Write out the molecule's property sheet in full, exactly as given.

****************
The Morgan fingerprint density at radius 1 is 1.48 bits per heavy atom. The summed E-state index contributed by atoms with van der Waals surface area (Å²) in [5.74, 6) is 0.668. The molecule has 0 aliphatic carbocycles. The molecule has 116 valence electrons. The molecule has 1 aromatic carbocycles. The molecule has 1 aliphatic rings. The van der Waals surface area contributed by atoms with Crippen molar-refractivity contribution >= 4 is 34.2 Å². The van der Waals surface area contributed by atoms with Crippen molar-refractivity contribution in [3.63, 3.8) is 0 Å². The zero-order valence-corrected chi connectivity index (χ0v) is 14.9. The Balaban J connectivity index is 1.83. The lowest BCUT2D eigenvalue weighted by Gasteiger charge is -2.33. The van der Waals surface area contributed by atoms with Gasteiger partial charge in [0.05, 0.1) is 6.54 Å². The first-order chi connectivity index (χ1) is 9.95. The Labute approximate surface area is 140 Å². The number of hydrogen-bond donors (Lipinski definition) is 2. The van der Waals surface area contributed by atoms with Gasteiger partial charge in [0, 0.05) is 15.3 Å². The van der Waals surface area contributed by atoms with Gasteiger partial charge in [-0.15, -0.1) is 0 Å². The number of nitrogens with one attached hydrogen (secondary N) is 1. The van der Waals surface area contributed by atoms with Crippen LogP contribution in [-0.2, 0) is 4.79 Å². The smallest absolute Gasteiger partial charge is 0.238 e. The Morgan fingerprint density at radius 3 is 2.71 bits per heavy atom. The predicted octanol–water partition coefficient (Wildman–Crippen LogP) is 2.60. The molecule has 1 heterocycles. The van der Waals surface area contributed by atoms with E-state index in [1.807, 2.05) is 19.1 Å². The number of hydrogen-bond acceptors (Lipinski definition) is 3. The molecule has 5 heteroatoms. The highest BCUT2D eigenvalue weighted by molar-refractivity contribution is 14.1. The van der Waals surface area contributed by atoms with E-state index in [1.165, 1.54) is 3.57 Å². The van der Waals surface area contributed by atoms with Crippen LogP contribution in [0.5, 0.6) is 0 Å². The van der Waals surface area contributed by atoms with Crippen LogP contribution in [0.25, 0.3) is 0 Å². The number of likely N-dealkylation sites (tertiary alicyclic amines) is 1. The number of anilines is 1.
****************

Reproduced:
The Morgan fingerprint density at radius 1 is 1.48 bits per heavy atom. The summed E-state index contributed by atoms with van der Waals surface area (Å²) in [5.74, 6) is 0.668. The molecule has 0 aliphatic carbocycles. The molecule has 116 valence electrons. The molecule has 1 aromatic carbocycles. The molecule has 1 aliphatic rings. The van der Waals surface area contributed by atoms with Crippen molar-refractivity contribution >= 4 is 34.2 Å². The van der Waals surface area contributed by atoms with Crippen molar-refractivity contribution in [3.63, 3.8) is 0 Å². The zero-order valence-corrected chi connectivity index (χ0v) is 14.9. The Balaban J connectivity index is 1.83. The lowest BCUT2D eigenvalue weighted by Gasteiger charge is -2.33. The van der Waals surface area contributed by atoms with Gasteiger partial charge in [0.05, 0.1) is 6.54 Å². The first-order chi connectivity index (χ1) is 9.95. The Labute approximate surface area is 140 Å². The number of hydrogen-bond donors (Lipinski definition) is 2. The van der Waals surface area contributed by atoms with Gasteiger partial charge in [0, 0.05) is 15.3 Å². The van der Waals surface area contributed by atoms with Gasteiger partial charge in [-0.15, -0.1) is 0 Å². The number of nitrogens with one attached hydrogen (secondary N) is 1. The van der Waals surface area contributed by atoms with Crippen LogP contribution in [-0.2, 0) is 4.79 Å². The smallest absolute Gasteiger partial charge is 0.238 e. The Morgan fingerprint density at radius 3 is 2.71 bits per heavy atom. The predicted octanol–water partition coefficient (Wildman–Crippen LogP) is 2.60. The molecule has 1 heterocycles. The van der Waals surface area contributed by atoms with E-state index in [1.807, 2.05) is 19.1 Å². The number of hydrogen-bond acceptors (Lipinski definition) is 3. The molecule has 5 heteroatoms. The highest BCUT2D eigenvalue weighted by molar-refractivity contribution is 14.1. The van der Waals surface area contributed by atoms with E-state index in [1.165, 1.54) is 3.57 Å². The van der Waals surface area contributed by atoms with Crippen LogP contribution in [0.5, 0.6) is 0 Å². The van der Waals surface area contributed by atoms with Crippen LogP contribution in [0.25, 0.3) is 0 Å². The number of likely N-dealkylation sites (tertiary alicyclic amines) is 1. The number of anilines is 1.